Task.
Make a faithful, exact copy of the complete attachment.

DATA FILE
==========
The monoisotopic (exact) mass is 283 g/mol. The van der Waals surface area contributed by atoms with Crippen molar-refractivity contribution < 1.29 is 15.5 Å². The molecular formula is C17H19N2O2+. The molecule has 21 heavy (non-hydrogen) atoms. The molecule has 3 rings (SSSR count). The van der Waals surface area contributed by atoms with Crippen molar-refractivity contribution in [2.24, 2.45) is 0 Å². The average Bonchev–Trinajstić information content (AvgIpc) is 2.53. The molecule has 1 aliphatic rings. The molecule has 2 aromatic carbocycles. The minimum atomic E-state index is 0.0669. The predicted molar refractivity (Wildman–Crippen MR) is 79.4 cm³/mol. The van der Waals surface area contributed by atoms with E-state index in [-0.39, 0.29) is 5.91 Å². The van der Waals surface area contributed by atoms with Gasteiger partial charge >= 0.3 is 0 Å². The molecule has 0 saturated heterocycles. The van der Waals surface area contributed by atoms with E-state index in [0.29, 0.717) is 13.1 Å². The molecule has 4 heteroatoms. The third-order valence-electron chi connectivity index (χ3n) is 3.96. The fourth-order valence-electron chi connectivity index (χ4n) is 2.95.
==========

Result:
The monoisotopic (exact) mass is 283 g/mol. The van der Waals surface area contributed by atoms with Crippen molar-refractivity contribution < 1.29 is 15.5 Å². The molecular formula is C17H19N2O2+. The molecule has 21 heavy (non-hydrogen) atoms. The molecule has 3 rings (SSSR count). The van der Waals surface area contributed by atoms with Crippen molar-refractivity contribution in [2.24, 2.45) is 0 Å². The average Bonchev–Trinajstić information content (AvgIpc) is 2.53. The molecule has 1 aliphatic rings. The molecule has 2 aromatic carbocycles. The minimum atomic E-state index is 0.0669. The predicted molar refractivity (Wildman–Crippen MR) is 79.4 cm³/mol. The van der Waals surface area contributed by atoms with E-state index in [-0.39, 0.29) is 5.91 Å². The van der Waals surface area contributed by atoms with Gasteiger partial charge >= 0.3 is 0 Å². The molecule has 0 saturated heterocycles. The van der Waals surface area contributed by atoms with E-state index in [0.29, 0.717) is 13.1 Å². The molecule has 4 heteroatoms. The third-order valence-electron chi connectivity index (χ3n) is 3.96. The fourth-order valence-electron chi connectivity index (χ4n) is 2.95.